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RETSD welcoming community to powwow
River East Transcona School Division is getting set to powwow in Transcona.
The powwow will be the RETSD’s largest annual event for 2013, and will be held April 18 at Bernie Wolfe School, located at 95 Bournais Dr. The division last held a powwow in 2010 at Chief Peguis Junior High School.
Events kick off at 4 p.m. with a pipe ceremony performed by Elder Jules Lavallee and will run until approximately 8 p.m.
Organizer Corey Kapilik, RETSD’s inclusion specialist in its Aboriginal Academic Achievement (AAA) department, said the department has put months into making the evening a success.
"I would liken it to planning 12 weddings at once," he said. "We think we’re quite well-prepared, and we think it’s going to be a wonderful evening."
Kapilik is expecting five to seven drum groups to attend, while there will be a lead drum group to head up the proceedings. He also anticipates approximately 200 dancers to attend, but said the number of participants is an approximation based off of the 2010 numbers since participants don’t pre-register.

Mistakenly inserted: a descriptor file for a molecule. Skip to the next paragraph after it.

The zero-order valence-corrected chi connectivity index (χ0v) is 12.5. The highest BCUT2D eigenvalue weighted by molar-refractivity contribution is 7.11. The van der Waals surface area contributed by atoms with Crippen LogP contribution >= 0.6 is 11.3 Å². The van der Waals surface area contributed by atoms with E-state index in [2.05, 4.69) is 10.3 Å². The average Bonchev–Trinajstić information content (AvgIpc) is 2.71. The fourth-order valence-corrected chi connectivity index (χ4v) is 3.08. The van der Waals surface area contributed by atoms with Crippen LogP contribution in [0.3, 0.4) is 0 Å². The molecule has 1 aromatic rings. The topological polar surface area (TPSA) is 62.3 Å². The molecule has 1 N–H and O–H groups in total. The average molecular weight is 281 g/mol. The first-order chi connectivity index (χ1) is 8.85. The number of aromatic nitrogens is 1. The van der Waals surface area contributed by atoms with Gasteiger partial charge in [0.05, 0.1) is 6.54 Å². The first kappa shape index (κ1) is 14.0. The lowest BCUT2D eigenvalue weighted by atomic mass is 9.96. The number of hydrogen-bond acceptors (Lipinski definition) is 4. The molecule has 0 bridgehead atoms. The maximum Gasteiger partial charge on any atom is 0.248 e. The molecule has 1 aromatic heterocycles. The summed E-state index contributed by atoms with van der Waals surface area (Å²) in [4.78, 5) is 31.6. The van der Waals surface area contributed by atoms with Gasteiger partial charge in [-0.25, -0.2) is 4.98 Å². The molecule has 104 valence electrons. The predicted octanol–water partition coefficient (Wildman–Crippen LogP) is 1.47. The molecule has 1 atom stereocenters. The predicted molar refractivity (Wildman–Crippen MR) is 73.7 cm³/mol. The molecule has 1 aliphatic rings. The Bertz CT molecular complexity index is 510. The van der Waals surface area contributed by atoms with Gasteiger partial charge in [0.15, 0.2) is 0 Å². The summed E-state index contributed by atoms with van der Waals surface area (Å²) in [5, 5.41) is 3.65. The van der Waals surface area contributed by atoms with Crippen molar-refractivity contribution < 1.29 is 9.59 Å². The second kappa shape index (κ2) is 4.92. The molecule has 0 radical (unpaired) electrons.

Members of the public are invited to attend the event, which will also include a feast of bannock, stew, and wild blueberry pie.
After attendees have had their fill, dancers and drummers will take part in the grand entry at 5:45 p.m.
"It’ll take place for a couple of hours with different drum groups and different dancers," he said.
Some of the dancers will be students from within the division, but the bulk of them will be from the community at large. However, Kapilik said the work of RETSD students will be highlighted throughout the evening in other ways.
"We’ve had students involved in part of the preparation and planning. We have student volunteers who will take part in greeting and various tasks throughout the powwow," he said, estimating 30-40 students will be helping with the proceedings. "As well, we’re going to have a student Aboriginal art display."
Kapilik said the division finds it important to have events like the powwow in order to celebrate the good work of the previous year.
"We want to celebrate Aboriginal culture, always, and that’s what we do in AAA. We want to celebrate the community, so that’s why we make it an open event as opposed to something just for our students and their parents," he said. "We want to honour some people who have done work with the division throughout the year, and we wanted to honour the students and the great work they’ve done in AAA this year and every year."
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